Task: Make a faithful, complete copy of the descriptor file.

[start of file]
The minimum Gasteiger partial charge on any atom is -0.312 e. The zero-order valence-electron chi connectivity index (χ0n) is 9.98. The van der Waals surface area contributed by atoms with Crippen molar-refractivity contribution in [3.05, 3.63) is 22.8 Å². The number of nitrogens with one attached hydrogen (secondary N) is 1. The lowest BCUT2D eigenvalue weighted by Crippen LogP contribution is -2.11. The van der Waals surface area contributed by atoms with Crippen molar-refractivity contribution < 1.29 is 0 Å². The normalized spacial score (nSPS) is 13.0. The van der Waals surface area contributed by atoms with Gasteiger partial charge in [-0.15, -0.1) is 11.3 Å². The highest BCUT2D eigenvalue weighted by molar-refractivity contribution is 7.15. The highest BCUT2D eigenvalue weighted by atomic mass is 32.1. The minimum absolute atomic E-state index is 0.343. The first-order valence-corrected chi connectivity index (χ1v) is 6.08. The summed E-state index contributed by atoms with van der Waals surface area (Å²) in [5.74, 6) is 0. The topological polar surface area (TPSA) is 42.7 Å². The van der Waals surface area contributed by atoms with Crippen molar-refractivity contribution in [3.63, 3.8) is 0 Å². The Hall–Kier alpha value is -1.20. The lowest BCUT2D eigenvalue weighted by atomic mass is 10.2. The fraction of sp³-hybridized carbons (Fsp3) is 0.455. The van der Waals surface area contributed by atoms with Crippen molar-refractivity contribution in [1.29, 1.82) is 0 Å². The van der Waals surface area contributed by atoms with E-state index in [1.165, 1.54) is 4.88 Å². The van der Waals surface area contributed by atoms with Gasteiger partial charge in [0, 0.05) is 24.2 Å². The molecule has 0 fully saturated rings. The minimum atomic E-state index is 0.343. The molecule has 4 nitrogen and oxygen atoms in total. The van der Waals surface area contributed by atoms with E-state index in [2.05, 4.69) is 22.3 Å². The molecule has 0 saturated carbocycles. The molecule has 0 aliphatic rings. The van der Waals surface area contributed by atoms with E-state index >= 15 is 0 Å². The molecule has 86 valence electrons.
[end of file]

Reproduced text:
The minimum Gasteiger partial charge on any atom is -0.312 e. The zero-order valence-electron chi connectivity index (χ0n) is 9.98. The van der Waals surface area contributed by atoms with Crippen molar-refractivity contribution in [3.05, 3.63) is 22.8 Å². The number of nitrogens with one attached hydrogen (secondary N) is 1. The lowest BCUT2D eigenvalue weighted by Crippen LogP contribution is -2.11. The van der Waals surface area contributed by atoms with Crippen molar-refractivity contribution < 1.29 is 0 Å². The normalized spacial score (nSPS) is 13.0. The van der Waals surface area contributed by atoms with Gasteiger partial charge in [-0.15, -0.1) is 11.3 Å². The highest BCUT2D eigenvalue weighted by molar-refractivity contribution is 7.15. The highest BCUT2D eigenvalue weighted by atomic mass is 32.1. The minimum absolute atomic E-state index is 0.343. The first-order valence-corrected chi connectivity index (χ1v) is 6.08. The summed E-state index contributed by atoms with van der Waals surface area (Å²) in [5.74, 6) is 0. The topological polar surface area (TPSA) is 42.7 Å². The van der Waals surface area contributed by atoms with Crippen molar-refractivity contribution in [3.63, 3.8) is 0 Å². The Hall–Kier alpha value is -1.20. The lowest BCUT2D eigenvalue weighted by atomic mass is 10.2. The fraction of sp³-hybridized carbons (Fsp3) is 0.455. The van der Waals surface area contributed by atoms with Crippen molar-refractivity contribution in [1.29, 1.82) is 0 Å². The van der Waals surface area contributed by atoms with E-state index in [1.165, 1.54) is 4.88 Å². The van der Waals surface area contributed by atoms with Gasteiger partial charge in [0, 0.05) is 24.2 Å². The molecule has 0 fully saturated rings. The minimum atomic E-state index is 0.343. The molecule has 4 nitrogen and oxygen atoms in total. The van der Waals surface area contributed by atoms with E-state index in [2.05, 4.69) is 22.3 Å². The molecule has 0 saturated carbocycles. The molecule has 0 aliphatic rings. The van der Waals surface area contributed by atoms with E-state index >= 15 is 0 Å². The molecule has 86 valence electrons.